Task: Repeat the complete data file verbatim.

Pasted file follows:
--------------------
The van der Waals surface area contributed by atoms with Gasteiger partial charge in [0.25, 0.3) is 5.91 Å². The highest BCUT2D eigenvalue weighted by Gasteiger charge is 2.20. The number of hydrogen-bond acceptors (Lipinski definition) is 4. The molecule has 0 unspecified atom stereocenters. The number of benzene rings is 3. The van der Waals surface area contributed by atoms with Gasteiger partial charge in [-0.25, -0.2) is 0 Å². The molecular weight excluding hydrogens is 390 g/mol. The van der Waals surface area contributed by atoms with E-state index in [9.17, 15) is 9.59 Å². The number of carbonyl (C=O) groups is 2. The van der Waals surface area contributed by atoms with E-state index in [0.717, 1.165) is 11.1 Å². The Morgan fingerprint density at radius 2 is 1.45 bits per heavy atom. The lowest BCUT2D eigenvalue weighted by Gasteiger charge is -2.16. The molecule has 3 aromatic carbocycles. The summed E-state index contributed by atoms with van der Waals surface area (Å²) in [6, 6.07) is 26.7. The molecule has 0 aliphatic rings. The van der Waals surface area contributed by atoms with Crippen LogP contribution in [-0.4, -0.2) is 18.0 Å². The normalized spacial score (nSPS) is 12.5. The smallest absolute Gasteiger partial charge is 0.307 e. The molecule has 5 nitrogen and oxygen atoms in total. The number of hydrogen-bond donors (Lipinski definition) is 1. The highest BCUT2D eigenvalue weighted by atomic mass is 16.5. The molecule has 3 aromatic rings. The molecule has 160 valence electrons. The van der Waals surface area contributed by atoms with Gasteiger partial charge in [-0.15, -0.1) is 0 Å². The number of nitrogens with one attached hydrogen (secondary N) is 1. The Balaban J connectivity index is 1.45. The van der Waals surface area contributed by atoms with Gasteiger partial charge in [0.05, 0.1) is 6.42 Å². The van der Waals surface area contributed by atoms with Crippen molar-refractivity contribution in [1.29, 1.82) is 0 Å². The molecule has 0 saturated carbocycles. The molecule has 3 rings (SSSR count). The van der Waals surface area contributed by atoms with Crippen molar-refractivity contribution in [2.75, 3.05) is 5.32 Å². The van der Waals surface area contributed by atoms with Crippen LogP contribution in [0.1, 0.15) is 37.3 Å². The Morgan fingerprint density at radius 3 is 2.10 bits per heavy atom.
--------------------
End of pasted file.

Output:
The van der Waals surface area contributed by atoms with Gasteiger partial charge in [0.25, 0.3) is 5.91 Å². The highest BCUT2D eigenvalue weighted by Gasteiger charge is 2.20. The number of hydrogen-bond acceptors (Lipinski definition) is 4. The molecule has 0 unspecified atom stereocenters. The number of benzene rings is 3. The van der Waals surface area contributed by atoms with Gasteiger partial charge in [-0.25, -0.2) is 0 Å². The molecular weight excluding hydrogens is 390 g/mol. The van der Waals surface area contributed by atoms with E-state index in [9.17, 15) is 9.59 Å². The number of carbonyl (C=O) groups is 2. The van der Waals surface area contributed by atoms with E-state index in [0.717, 1.165) is 11.1 Å². The Morgan fingerprint density at radius 2 is 1.45 bits per heavy atom. The lowest BCUT2D eigenvalue weighted by Gasteiger charge is -2.16. The molecule has 3 aromatic carbocycles. The summed E-state index contributed by atoms with van der Waals surface area (Å²) in [6, 6.07) is 26.7. The molecule has 0 aliphatic rings. The van der Waals surface area contributed by atoms with Crippen LogP contribution in [-0.4, -0.2) is 18.0 Å². The normalized spacial score (nSPS) is 12.5. The smallest absolute Gasteiger partial charge is 0.307 e. The molecule has 5 nitrogen and oxygen atoms in total. The number of hydrogen-bond donors (Lipinski definition) is 1. The highest BCUT2D eigenvalue weighted by atomic mass is 16.5. The molecule has 3 aromatic rings. The molecule has 160 valence electrons. The van der Waals surface area contributed by atoms with Gasteiger partial charge in [-0.15, -0.1) is 0 Å². The number of nitrogens with one attached hydrogen (secondary N) is 1. The Balaban J connectivity index is 1.45. The van der Waals surface area contributed by atoms with Gasteiger partial charge in [0.05, 0.1) is 6.42 Å². The van der Waals surface area contributed by atoms with Crippen molar-refractivity contribution in [1.29, 1.82) is 0 Å². The molecule has 0 saturated carbocycles. The molecule has 3 rings (SSSR count). The van der Waals surface area contributed by atoms with Crippen molar-refractivity contribution in [2.75, 3.05) is 5.32 Å². The van der Waals surface area contributed by atoms with Crippen LogP contribution in [0.1, 0.15) is 37.3 Å². The Morgan fingerprint density at radius 3 is 2.10 bits per heavy atom.